Don’t get me wrong. I love where Deafy got his nickname and the whole kicking-in-the-door move and even the endearing carrot-stick offering, but this recurring role doesn’t allow the Olyphant quality to shine. He’s part of an ensemble of stellar actors playing kooky roles with weird-ass names, and against that jumbled backdrop, his Stetson-wearing presence doesn’t resonate with its usual gravity. To me, Fargo Season 4 is where the understated performances — like that of Chris Rock as a crime boss — are the ones that stand out. Having Olyphant around is a fine bonus, of course.

3. The Mandalorian (2020)


Now we’re cooking. What an absolute treat “The Marshal” episode turned out to be on Disney+. Will we see Cobb Vanth again? There’s no telling, and I never anticipated seeing Olyphant doing a Star Wars gig, but here he is, nerding out and looking cool at the same time. Not even that restrictive armor could keep his personality and sardonic wit from shining through. Furthermore, it’s the second half of a one-two punch on the Olyphantastic front (in 2020) for those who love to see this guy in his trademark mode. And he did so in a role that tweaked Star Wars canon and helped to put Boba Fett back in the equation. Who would have thought that was possible? Furthermore, Jon Favreau knew who to call when he needed a marshal-type.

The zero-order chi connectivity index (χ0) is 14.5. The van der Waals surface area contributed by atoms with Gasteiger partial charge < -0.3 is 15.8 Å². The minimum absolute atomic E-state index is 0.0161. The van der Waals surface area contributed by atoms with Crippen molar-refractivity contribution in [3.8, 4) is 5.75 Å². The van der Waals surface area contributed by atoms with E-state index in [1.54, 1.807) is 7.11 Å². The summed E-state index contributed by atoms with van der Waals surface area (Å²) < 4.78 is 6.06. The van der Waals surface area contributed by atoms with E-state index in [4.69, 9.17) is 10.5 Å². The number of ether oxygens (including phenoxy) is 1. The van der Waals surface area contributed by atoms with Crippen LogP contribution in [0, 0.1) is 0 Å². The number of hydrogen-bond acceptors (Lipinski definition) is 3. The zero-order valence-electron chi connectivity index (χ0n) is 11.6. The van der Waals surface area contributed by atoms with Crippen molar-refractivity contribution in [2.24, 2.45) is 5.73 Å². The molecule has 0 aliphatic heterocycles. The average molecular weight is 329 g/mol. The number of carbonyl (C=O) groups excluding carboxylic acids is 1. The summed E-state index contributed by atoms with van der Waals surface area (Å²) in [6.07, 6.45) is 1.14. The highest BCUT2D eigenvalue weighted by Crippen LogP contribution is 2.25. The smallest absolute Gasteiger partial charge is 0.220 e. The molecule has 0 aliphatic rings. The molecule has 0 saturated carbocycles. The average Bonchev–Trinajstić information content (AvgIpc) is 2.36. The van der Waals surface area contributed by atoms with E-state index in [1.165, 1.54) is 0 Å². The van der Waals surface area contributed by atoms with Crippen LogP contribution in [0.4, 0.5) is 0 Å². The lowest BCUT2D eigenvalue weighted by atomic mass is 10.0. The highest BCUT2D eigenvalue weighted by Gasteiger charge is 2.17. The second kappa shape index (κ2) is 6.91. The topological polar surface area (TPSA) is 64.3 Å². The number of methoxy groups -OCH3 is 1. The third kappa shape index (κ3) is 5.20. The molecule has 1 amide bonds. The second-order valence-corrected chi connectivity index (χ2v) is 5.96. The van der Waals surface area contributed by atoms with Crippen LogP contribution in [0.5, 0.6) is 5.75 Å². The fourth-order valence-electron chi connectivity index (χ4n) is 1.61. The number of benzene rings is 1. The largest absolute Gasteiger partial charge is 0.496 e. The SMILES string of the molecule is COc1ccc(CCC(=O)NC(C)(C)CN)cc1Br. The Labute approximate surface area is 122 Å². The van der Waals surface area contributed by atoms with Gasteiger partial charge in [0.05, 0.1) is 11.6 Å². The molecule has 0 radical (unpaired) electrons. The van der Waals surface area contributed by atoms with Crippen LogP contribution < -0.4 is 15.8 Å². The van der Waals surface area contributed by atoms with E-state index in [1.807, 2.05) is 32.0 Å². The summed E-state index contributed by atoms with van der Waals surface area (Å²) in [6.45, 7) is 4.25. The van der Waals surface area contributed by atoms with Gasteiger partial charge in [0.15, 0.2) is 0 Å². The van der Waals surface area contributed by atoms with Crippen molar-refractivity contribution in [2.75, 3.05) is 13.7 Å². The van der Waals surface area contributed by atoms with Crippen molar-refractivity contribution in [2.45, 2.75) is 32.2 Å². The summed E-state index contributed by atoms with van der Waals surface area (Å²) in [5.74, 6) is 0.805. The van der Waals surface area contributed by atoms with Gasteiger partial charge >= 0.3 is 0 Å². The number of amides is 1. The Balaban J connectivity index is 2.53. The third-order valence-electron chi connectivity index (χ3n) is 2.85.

Sure, Cobb (as portrayed by Olyphant) is a bit of a cocky a-hole by Star Wars standards, but boy, is he likeable. And it was a blast to watch him do his part while defeating a Krayt Dragon in a truly thrilling action scene that felt Dune-esque (for the Sarlaac-turned-sandworm factor). For a moment, I even forgot all about Pedro Pascal over there, underneath his Mando armor. It’s a good thing that Cobb’s probably out of the occasion now, so they don’t have to rename The Mandalorian as The Space Raylan Show.

2. Deadwood (2004-2006 and 2019)